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Facebook Faces $70 Million U.K. Regulator Fine, Seeks Name Change

Facebook reportedly seeks a name change as antitrust regulators in the U.K. fine the company roughly $70 million.

Charging Facebook  (FB) - Get Facebook, Inc. Class A Report with continuing "to disregard its legal obligations," the U.K.'s competition regulator fined the social media giant the equivalent of roughly $70 million for allegedly breaching reporting requirements during a review of its proposed acquisition of the animated pictures platform Giphy.

Shares of the Menlo Park, Calif. company closed up 0.2% at $340.78.

The decision by the Competition and Markets Authority comes at a time when Facebook is being buffeted by an outage, a whistleblower scandal, and fines over discrimination.

In addition, the company is reportedly planning to change its name next week, the Verge reported.

"We warned Facebook that its refusal to provide us with important information was a breach of the order but, even after losing its appeal in two separate courts, Facebook continued to disregard its legal obligations," Joel Bamford, senior director of mergers at the CMA, said in a statement. "This should serve as a warning to any company that thinks it is above the law."

The CMA said its investigation is ongoing and that it "will work constructively with the companies as things progress further."

No decision has yet been reached regarding the merger, but a final ruling is due before Dec. 1.

The CMA said it also fined Facebook about $690,000 for changing its chief compliance officer on two separate occasions without seeking consent first.

“We strongly disagree with the CMA’s unfair decision to punish Facebook for a best effort compliance approach, which the CMA itself ultimately approved.," a Facebook spokesman said in a statement. "We will review the CMA’s decision and consider our options.”

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Facebook did not immediately respond to a request for comment, but the company said in a statement to the Wall Street Journal that "we strongly disagree with the CMA’s unfair decision to punish Facebook for a best effort compliance approach."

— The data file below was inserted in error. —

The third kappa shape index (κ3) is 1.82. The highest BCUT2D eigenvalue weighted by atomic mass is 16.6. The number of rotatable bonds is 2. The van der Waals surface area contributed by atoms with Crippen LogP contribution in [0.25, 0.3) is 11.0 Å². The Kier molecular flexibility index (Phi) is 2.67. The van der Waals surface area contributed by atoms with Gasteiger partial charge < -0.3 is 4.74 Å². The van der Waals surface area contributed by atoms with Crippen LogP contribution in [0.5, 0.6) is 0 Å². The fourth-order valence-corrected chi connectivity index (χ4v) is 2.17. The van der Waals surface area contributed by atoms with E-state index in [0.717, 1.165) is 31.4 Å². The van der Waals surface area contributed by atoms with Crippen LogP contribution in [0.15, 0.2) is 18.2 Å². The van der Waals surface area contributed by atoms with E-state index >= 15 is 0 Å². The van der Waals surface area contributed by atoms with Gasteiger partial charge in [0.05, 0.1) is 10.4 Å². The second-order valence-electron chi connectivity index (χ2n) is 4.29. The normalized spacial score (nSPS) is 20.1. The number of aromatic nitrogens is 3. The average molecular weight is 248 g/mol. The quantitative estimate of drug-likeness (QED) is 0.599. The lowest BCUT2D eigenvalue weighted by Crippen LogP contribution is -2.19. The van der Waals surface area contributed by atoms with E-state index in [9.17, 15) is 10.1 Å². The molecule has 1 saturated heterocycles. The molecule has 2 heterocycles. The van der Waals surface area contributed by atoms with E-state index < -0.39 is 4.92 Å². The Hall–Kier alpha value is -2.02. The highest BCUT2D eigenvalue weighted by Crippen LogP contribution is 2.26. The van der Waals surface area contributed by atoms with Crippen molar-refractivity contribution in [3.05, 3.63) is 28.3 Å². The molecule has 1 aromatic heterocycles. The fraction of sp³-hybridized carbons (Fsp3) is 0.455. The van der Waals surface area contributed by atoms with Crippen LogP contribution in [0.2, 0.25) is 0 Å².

Last year, Facebook announced it was purchasing Giphy which has a popular platform of sharable animated images, and planned to make it part of Instagram.

The acquisition came under scrutiny by the CMA over concerns that the deal could limit Giphy's digital advertising potential and curtail the supply of GIFs to other social platforms.

In addition, the Verge reported that CEO Mark Zuckerberg plans to talk about the proposed name change at the company’s annual Connect conference on Oct. 28, but could unveil it sooner.

Facebook's spokesman said the company does not comment on rumors or speculation.

Meanwhile, whistleblower Frances Haugen, who testified before the U.S. Congress, is scheduled to appear before the U.K.’s Parliament on Monday.

Earlier this month, Haugen urged members of Congress to change the regulatory framework the social networking giant operates under or it will continue to favor corporate profits over the safety of its users.

Haugen is set to meet with Facebook's oversight board over the coming weeks, both parties confirmed Monday.

Facebook recently agreed to pay a fine of $4.75 million and up to $9.5 million to eligible victims to resolve a Justice Department case involving discrimination against U.S. workers in favor of hiring foreigners with special visas.

A few weeks ago Facebook, Instagram and messaging service WhatsApp were hit by a six-hour outage.